US, South Korea discuss ways to resume talks
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The US will explore possibilities surrounding declaring a formal end to the Korean War with South Korea, with regards to resuming talks on North Korea’s denuclearization, the US nuclear envoy for North Korea said Sunday during talks with his South Korean counterpart in Seoul.
The 1950-53 conflict concluded with an armistice, not a peace treaty. The Moon Jae-in administration backs signing the declaration to lay the groundwork for denuclearization and a treaty to come, while neither Washington nor Pyongyang has previously been receptive to the idea.
North Korea now demands concessions, such as sanctions relief and freedom to conduct weapons tests it calls part of its self-defense. The regime accuses the allies of a “hostile policy” and “double standards.”
“We remain ready to meet with the DPRK without preconditions and we have made clear that the United States harbors no hostile intent towards the DPRK,” Sung Kim, US special representative for North Korea, said, referring to the North’s official name, the Democratic People’s Republic of Korea.
But Kim, who reiterated support for diplomacy with North Korea, called on the regime to stop provocations and “other destabilizing activities” like missile tests. Last week, the North fired a submarine-launched ballistic missile in its eighth weapons test this year.
The launch was not only concerning, but a violation of UN Security Council resolutions, Kim said. Seoul has not accused Pyongyang of breaching UN sanctions, saying it will work on defusing tension. Noh Kyu-duk, South Korea’s nuclear envoy, reaffirmed the stance during the meeting.
“We’ve agreed that talks and engagement are a priority for a nuclear-free Korean Peninsula and lasting peace,” Noh said, describing rebuilding trust and resuming humanitarian aid as tools for outreach.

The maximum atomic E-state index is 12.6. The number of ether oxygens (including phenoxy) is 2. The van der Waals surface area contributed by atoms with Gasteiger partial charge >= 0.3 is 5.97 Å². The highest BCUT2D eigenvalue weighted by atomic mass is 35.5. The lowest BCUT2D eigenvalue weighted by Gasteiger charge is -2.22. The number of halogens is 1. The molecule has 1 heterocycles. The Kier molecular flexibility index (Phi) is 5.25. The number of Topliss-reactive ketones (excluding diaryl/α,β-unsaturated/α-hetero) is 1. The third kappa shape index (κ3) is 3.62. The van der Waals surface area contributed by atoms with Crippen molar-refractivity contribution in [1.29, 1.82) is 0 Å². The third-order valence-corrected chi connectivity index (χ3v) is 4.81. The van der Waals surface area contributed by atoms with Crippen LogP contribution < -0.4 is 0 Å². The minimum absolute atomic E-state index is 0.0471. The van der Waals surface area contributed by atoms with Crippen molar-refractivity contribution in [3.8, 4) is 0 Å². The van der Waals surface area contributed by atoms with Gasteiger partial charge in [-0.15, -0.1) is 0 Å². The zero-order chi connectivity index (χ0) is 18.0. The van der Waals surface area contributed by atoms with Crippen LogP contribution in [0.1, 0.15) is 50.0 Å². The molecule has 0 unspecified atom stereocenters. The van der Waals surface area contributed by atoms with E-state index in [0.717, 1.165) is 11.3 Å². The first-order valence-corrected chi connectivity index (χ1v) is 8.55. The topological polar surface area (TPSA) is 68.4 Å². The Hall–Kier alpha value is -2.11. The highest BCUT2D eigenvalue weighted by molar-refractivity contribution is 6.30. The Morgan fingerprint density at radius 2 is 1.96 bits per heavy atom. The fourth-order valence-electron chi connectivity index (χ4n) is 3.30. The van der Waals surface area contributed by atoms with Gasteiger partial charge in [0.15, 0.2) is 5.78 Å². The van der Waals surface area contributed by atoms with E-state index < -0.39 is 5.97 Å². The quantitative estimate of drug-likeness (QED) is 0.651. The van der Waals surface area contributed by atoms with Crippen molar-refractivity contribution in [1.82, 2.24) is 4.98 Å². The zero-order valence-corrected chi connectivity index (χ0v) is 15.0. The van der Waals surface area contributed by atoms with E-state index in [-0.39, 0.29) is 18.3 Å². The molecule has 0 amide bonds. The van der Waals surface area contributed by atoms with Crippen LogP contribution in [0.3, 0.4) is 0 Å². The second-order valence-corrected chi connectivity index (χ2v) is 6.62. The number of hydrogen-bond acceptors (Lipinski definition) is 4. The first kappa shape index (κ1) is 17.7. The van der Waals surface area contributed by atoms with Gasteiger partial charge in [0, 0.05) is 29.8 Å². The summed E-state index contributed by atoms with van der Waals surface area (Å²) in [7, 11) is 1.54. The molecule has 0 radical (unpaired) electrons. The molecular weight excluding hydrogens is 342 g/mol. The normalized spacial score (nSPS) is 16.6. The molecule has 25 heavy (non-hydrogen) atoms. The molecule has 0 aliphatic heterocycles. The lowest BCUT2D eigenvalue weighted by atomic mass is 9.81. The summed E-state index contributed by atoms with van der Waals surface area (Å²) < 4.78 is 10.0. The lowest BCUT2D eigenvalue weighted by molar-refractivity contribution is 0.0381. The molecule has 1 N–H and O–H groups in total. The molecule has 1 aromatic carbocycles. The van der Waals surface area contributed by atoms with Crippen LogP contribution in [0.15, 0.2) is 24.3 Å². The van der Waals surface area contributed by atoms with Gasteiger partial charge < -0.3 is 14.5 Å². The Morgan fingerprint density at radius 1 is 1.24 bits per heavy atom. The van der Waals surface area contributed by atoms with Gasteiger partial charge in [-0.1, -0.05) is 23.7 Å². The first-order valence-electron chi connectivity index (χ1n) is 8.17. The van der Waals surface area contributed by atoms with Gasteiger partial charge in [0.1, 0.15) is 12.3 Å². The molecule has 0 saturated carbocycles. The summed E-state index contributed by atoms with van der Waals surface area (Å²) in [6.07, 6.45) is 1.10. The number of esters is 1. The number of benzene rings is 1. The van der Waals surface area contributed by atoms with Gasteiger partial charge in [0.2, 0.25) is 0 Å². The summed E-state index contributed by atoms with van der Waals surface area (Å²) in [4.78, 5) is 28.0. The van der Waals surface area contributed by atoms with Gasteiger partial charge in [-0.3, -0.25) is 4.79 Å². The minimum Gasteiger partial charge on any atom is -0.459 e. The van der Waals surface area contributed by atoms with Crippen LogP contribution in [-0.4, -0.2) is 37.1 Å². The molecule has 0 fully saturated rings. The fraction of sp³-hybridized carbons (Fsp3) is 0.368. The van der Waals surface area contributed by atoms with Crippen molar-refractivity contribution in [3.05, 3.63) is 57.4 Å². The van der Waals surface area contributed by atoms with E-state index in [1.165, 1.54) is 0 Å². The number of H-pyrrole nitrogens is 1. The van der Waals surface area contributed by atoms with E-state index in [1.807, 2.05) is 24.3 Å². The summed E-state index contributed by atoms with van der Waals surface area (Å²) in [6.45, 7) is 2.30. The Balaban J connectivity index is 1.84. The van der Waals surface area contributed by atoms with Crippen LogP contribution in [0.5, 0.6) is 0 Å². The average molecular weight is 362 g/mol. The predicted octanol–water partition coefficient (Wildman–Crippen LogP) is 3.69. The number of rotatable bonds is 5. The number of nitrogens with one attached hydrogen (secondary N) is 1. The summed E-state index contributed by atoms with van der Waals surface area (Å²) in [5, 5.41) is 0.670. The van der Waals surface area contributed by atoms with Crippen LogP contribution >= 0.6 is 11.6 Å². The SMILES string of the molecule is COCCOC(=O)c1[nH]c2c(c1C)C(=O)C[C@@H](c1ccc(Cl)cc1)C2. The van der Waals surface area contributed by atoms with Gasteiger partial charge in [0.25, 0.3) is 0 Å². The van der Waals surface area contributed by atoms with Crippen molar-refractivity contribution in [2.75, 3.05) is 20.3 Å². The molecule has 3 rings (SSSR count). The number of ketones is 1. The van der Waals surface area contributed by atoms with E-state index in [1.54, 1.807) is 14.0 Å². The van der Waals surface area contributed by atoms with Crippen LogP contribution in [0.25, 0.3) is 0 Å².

The two allies were also ready to engage with North Korea on any other issues the regime finds interesting, Noh added, urging Pyongyang to return to negotiations.
But experts suggested dialogue would not take place anytime soon, adding that North Korea would press ahead with another provocation by December.
“South Korea and the US won’t accept the terms for talks, which the North would use as a reason to ramp up tension. Finding cause for action, that’s their pattern,” said Park Won-gon, a professor of North Korean Studies at Ewha Woman University.
But the North could reverse the position around February next year, when speculation for a thaw in ties runs high as China holds the Winter Olympics, Park added, saying half-hearted peace overtures from Pyongyang could lead Seoul to tolerate compromises because Moon, who leaves office in May, wants dialogue.
“Even if talks were to reopen, we have to be extra careful with signing a declaration that says the war is over and North Korea is no longer the enemy, because the regime’s nuclear weapons program is in full swing. We can’t let that slide,” Park said, citing the International Atomic Energy Agency.
Last week, Rafael Grossi, chief of the UN nuclear watchdog, said North Korea has expanded its nuclear activity and that its work on the program is moving “full steam ahead,” at a webinar hosted by the Washington-based Stimson Center, a nonprofit think tank on foreign policy.
By Choi Si-young(firstname.lastname@example.org)
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